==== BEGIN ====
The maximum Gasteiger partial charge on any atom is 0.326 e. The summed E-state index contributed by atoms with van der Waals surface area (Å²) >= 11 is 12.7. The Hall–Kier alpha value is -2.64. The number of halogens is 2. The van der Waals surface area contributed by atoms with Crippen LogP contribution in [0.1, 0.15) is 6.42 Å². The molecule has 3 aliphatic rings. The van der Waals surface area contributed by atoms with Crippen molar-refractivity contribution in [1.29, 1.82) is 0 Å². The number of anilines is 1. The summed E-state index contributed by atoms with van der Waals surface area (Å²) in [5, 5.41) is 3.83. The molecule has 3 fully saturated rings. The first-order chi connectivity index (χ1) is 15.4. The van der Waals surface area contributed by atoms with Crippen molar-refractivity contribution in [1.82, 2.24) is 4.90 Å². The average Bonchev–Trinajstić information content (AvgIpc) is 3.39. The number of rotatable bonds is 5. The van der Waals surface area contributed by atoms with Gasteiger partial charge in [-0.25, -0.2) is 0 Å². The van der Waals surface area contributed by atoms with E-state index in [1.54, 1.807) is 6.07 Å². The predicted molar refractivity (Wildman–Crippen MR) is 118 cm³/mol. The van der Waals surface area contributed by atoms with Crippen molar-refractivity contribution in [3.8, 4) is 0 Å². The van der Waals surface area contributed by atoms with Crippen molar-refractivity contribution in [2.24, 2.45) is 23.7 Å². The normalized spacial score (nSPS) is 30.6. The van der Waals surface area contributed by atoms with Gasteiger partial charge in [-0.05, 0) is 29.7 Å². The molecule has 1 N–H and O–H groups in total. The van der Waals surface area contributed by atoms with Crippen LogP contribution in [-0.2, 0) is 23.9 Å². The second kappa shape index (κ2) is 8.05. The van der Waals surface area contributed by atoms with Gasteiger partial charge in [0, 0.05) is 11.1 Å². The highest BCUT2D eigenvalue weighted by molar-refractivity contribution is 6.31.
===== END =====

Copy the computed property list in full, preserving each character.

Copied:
The maximum Gasteiger partial charge on any atom is 0.326 e. The summed E-state index contributed by atoms with van der Waals surface area (Å²) >= 11 is 12.7. The Hall–Kier alpha value is -2.64. The number of halogens is 2. The van der Waals surface area contributed by atoms with Crippen LogP contribution in [0.1, 0.15) is 6.42 Å². The molecule has 3 aliphatic rings. The van der Waals surface area contributed by atoms with Crippen molar-refractivity contribution in [1.29, 1.82) is 0 Å². The number of anilines is 1. The summed E-state index contributed by atoms with van der Waals surface area (Å²) in [5, 5.41) is 3.83. The molecule has 3 fully saturated rings. The first-order chi connectivity index (χ1) is 15.4. The van der Waals surface area contributed by atoms with Crippen molar-refractivity contribution in [1.82, 2.24) is 4.90 Å². The average Bonchev–Trinajstić information content (AvgIpc) is 3.39. The number of rotatable bonds is 5. The van der Waals surface area contributed by atoms with Gasteiger partial charge in [-0.25, -0.2) is 0 Å². The van der Waals surface area contributed by atoms with E-state index in [1.54, 1.807) is 6.07 Å². The predicted molar refractivity (Wildman–Crippen MR) is 118 cm³/mol. The van der Waals surface area contributed by atoms with Crippen molar-refractivity contribution in [3.8, 4) is 0 Å². The van der Waals surface area contributed by atoms with Crippen molar-refractivity contribution in [2.24, 2.45) is 23.7 Å². The normalized spacial score (nSPS) is 30.6. The van der Waals surface area contributed by atoms with Gasteiger partial charge in [-0.05, 0) is 29.7 Å². The molecule has 1 N–H and O–H groups in total. The van der Waals surface area contributed by atoms with Crippen LogP contribution in [-0.2, 0) is 23.9 Å². The second kappa shape index (κ2) is 8.05. The van der Waals surface area contributed by atoms with Gasteiger partial charge in [0, 0.05) is 11.1 Å². The highest BCUT2D eigenvalue weighted by molar-refractivity contribution is 6.31.